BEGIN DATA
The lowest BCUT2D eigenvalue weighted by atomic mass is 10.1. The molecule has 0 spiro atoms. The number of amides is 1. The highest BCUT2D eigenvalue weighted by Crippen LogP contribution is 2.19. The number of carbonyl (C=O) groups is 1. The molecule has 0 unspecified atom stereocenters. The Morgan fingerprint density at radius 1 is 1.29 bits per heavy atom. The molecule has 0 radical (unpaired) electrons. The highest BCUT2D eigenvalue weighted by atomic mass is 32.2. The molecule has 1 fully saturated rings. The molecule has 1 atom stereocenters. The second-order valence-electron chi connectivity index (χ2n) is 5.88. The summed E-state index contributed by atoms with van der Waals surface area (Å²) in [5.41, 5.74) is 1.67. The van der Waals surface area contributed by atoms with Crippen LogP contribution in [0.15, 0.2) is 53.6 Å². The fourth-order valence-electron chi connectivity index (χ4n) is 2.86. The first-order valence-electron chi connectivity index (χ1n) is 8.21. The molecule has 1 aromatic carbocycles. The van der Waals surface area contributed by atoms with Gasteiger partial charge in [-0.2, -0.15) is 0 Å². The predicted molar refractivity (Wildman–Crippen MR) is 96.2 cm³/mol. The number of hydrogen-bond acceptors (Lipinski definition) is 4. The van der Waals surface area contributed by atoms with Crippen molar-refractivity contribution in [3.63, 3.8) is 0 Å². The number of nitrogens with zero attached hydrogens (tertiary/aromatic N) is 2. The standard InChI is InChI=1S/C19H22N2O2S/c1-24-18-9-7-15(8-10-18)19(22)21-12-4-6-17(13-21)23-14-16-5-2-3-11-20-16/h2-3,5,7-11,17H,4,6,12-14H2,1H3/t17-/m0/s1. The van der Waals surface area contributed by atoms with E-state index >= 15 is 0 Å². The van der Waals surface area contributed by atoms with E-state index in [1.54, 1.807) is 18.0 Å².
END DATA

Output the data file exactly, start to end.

The lowest BCUT2D eigenvalue weighted by atomic mass is 10.1. The molecule has 0 spiro atoms. The number of amides is 1. The highest BCUT2D eigenvalue weighted by Crippen LogP contribution is 2.19. The number of carbonyl (C=O) groups is 1. The molecule has 0 unspecified atom stereocenters. The Morgan fingerprint density at radius 1 is 1.29 bits per heavy atom. The molecule has 0 radical (unpaired) electrons. The highest BCUT2D eigenvalue weighted by atomic mass is 32.2. The molecule has 1 fully saturated rings. The molecule has 1 atom stereocenters. The second-order valence-electron chi connectivity index (χ2n) is 5.88. The summed E-state index contributed by atoms with van der Waals surface area (Å²) in [5.41, 5.74) is 1.67. The van der Waals surface area contributed by atoms with Crippen LogP contribution in [0.15, 0.2) is 53.6 Å². The fourth-order valence-electron chi connectivity index (χ4n) is 2.86. The first-order valence-electron chi connectivity index (χ1n) is 8.21. The molecule has 1 aromatic carbocycles. The van der Waals surface area contributed by atoms with Gasteiger partial charge in [-0.2, -0.15) is 0 Å². The predicted molar refractivity (Wildman–Crippen MR) is 96.2 cm³/mol. The number of hydrogen-bond acceptors (Lipinski definition) is 4. The van der Waals surface area contributed by atoms with Crippen molar-refractivity contribution in [3.63, 3.8) is 0 Å². The number of nitrogens with zero attached hydrogens (tertiary/aromatic N) is 2. The standard InChI is InChI=1S/C19H22N2O2S/c1-24-18-9-7-15(8-10-18)19(22)21-12-4-6-17(13-21)23-14-16-5-2-3-11-20-16/h2-3,5,7-11,17H,4,6,12-14H2,1H3/t17-/m0/s1. The van der Waals surface area contributed by atoms with E-state index >= 15 is 0 Å². The van der Waals surface area contributed by atoms with E-state index in [1.54, 1.807) is 18.0 Å².